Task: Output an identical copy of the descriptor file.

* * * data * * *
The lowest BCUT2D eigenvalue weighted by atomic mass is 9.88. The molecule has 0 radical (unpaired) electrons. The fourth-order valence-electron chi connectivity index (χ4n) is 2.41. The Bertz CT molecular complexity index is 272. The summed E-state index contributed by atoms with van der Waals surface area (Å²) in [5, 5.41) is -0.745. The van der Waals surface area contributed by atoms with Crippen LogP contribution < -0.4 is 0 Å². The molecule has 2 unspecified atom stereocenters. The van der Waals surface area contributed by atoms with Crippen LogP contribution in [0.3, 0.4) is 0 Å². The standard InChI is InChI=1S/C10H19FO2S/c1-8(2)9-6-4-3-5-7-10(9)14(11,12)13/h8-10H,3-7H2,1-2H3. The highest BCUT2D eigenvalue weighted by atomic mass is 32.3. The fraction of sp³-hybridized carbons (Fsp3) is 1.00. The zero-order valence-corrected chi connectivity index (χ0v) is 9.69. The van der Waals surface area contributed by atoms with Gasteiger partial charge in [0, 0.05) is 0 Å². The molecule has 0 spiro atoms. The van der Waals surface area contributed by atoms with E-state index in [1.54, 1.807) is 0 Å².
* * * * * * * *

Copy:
The lowest BCUT2D eigenvalue weighted by atomic mass is 9.88. The molecule has 0 radical (unpaired) electrons. The fourth-order valence-electron chi connectivity index (χ4n) is 2.41. The Bertz CT molecular complexity index is 272. The summed E-state index contributed by atoms with van der Waals surface area (Å²) in [5, 5.41) is -0.745. The van der Waals surface area contributed by atoms with Crippen LogP contribution < -0.4 is 0 Å². The molecule has 2 unspecified atom stereocenters. The van der Waals surface area contributed by atoms with Crippen LogP contribution in [0.3, 0.4) is 0 Å². The standard InChI is InChI=1S/C10H19FO2S/c1-8(2)9-6-4-3-5-7-10(9)14(11,12)13/h8-10H,3-7H2,1-2H3. The highest BCUT2D eigenvalue weighted by atomic mass is 32.3. The fraction of sp³-hybridized carbons (Fsp3) is 1.00. The zero-order valence-corrected chi connectivity index (χ0v) is 9.69. The van der Waals surface area contributed by atoms with Gasteiger partial charge in [0, 0.05) is 0 Å². The molecule has 0 spiro atoms. The van der Waals surface area contributed by atoms with E-state index in [1.54, 1.807) is 0 Å².